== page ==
Friday, 30 November 2012
Moving towards the plain packaging of tobacco & cigarettes
The Australian Government passed a bill last year that requires tobacco is sold in olive green boxes with large graphic health warnings. This was based on research which supposedly showed that this colour would be the most off-putting to smokers.
The UK has been very active in the past when it comes to reducing smoking, and the public have broadly backed measures to achieve this. Plain packaging of tobacco could help further reduce the burden of smoking in this country.
I do however have some concerns about the possible impact that plain packaging could have on the amount of counterfeit, smuggled and tax-dodged tobacco that could be on the market.
In my conversations with Trading Standards the amount of illegal tobacco, thought to emanating through Russia on East Lancashire's streets in considerable and rising. These cigarettes are not cigarettes as buyers would expect, they are carcinogenic rolled tobacco that contains other dangerous ingredients, rat poison being probably the worst example. People are foolish if they believe they are saving money. It is worth adding that organised crime appears to be behind their import and those buying them are funding criminal gangs involved in other illegal activities.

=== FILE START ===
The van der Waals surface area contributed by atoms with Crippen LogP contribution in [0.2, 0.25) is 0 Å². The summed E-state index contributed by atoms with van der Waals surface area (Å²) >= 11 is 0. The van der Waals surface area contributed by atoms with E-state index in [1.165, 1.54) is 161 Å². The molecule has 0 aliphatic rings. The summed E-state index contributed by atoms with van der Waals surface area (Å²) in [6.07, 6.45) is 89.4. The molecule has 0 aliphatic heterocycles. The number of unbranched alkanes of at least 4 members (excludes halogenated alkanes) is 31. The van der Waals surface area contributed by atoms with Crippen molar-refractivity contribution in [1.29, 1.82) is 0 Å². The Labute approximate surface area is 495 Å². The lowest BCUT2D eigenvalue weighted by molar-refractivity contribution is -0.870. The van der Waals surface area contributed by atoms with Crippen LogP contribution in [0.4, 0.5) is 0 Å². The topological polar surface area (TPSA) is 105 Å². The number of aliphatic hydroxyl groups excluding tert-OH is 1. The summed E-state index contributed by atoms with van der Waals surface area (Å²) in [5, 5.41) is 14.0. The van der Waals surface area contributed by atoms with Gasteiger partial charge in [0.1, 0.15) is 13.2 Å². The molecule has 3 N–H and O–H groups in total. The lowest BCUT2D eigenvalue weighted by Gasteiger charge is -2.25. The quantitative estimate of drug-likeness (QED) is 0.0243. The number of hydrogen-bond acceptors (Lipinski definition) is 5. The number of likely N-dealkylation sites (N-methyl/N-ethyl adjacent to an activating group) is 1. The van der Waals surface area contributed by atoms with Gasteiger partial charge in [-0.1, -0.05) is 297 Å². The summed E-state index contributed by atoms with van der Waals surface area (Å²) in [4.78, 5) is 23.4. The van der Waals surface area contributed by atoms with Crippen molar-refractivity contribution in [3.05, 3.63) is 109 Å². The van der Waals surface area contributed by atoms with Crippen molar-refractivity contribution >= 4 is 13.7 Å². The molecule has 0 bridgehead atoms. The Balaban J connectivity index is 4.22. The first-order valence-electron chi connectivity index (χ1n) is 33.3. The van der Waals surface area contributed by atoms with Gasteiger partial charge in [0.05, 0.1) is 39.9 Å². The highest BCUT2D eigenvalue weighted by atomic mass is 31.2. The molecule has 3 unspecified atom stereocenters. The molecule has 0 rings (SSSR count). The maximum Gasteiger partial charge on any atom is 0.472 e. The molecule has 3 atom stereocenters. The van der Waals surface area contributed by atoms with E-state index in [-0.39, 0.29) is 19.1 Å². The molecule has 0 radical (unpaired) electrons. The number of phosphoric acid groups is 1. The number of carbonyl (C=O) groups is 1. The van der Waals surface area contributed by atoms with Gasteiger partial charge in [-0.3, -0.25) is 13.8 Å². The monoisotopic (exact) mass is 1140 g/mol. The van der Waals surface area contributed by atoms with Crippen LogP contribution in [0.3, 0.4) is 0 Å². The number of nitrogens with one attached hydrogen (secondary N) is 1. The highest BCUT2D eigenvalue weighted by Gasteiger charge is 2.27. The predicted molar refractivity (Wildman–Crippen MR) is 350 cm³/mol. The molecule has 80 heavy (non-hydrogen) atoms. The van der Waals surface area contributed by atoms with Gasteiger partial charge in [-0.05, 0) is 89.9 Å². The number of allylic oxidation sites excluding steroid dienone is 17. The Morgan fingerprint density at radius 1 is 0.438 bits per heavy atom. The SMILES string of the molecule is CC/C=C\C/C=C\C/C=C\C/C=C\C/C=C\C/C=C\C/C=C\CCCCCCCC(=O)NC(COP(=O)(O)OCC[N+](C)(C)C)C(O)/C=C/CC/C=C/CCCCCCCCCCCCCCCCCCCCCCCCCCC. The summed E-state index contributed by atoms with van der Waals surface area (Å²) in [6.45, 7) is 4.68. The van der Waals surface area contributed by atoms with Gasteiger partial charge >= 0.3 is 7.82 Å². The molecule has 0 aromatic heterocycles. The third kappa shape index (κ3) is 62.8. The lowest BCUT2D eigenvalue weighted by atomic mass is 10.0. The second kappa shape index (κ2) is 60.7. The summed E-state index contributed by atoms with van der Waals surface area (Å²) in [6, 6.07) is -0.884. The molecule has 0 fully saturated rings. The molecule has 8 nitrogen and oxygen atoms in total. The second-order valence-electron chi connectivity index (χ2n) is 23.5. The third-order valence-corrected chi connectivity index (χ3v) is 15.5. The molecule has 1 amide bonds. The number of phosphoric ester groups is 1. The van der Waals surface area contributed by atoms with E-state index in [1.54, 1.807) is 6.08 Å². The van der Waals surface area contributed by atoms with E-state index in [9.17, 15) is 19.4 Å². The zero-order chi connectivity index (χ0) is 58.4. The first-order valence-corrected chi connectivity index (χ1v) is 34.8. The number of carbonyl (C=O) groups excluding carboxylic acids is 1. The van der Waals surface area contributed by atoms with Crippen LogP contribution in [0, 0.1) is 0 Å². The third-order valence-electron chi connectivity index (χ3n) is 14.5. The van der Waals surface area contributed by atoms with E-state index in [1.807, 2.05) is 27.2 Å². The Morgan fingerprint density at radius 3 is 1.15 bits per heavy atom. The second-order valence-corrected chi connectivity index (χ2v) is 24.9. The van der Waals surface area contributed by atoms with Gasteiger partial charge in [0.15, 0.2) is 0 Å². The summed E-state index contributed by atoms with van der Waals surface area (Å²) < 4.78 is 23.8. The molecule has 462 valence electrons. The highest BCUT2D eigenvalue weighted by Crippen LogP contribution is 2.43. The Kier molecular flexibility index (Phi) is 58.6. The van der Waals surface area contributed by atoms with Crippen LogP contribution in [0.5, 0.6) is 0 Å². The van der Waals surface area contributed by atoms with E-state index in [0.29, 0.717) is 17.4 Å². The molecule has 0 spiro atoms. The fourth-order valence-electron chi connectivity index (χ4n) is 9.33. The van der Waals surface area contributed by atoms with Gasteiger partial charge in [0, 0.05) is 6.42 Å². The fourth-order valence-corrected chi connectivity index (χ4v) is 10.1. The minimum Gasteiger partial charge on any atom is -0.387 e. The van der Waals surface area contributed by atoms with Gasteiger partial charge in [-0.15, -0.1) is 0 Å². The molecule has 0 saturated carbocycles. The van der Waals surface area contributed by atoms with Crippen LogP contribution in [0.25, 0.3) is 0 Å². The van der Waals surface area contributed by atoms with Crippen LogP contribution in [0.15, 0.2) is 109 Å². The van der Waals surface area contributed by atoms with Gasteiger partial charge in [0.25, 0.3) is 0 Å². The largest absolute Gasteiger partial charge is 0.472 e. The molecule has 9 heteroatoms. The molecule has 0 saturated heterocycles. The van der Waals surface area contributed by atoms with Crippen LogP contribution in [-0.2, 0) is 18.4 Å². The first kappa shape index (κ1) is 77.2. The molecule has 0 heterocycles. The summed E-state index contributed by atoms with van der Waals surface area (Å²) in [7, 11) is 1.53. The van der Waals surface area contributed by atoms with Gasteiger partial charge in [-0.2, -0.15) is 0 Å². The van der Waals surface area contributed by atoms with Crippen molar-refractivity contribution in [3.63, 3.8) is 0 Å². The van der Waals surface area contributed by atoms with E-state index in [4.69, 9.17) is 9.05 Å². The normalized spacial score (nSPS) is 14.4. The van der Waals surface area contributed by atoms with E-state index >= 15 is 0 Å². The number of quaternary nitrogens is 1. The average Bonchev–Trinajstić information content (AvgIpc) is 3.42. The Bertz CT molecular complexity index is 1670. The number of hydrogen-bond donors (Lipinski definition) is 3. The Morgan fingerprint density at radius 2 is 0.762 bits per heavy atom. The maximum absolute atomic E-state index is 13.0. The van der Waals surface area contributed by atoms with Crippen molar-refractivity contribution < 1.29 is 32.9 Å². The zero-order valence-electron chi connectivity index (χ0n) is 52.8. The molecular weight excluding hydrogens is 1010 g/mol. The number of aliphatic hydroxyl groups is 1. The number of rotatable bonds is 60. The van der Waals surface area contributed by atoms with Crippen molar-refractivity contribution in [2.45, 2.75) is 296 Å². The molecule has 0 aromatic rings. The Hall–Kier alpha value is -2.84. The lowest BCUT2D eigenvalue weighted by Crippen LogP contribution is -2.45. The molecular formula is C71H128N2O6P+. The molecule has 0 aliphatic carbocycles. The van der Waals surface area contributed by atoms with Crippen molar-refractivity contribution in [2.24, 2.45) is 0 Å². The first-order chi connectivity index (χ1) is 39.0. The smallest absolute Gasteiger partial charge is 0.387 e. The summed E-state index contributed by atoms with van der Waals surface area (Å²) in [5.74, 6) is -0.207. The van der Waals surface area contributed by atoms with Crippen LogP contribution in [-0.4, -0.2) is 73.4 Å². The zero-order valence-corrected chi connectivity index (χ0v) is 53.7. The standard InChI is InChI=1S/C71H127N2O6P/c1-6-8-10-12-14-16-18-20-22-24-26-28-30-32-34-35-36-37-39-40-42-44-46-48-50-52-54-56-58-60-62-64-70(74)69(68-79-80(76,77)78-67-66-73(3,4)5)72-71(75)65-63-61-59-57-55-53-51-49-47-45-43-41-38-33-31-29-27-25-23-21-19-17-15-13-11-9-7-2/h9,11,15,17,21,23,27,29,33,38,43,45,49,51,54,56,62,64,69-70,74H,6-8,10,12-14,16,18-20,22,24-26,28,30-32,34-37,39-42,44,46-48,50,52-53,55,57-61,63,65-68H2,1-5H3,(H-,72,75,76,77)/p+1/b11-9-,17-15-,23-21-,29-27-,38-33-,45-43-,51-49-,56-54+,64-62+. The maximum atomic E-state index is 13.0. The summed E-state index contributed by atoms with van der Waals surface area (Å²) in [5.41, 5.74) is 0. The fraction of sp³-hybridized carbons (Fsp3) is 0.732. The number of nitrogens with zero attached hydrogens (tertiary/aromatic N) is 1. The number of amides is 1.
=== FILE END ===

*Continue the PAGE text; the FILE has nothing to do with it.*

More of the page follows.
I am therefore concerned that plain packaging is a policy that could be undermined by the fact it could make smuggling and counterfeiting of cigarettes even easier, so if it is introduced, it would need to be done so in concert with other measures.
So while we want to increase public health outcomes through reducing smoking prevalence, we do not want to create a situation where there are more dangerous chemicals common in the tobacco that people are smoking.
Though it has my general support, I think these points are very important when considering plain packaging.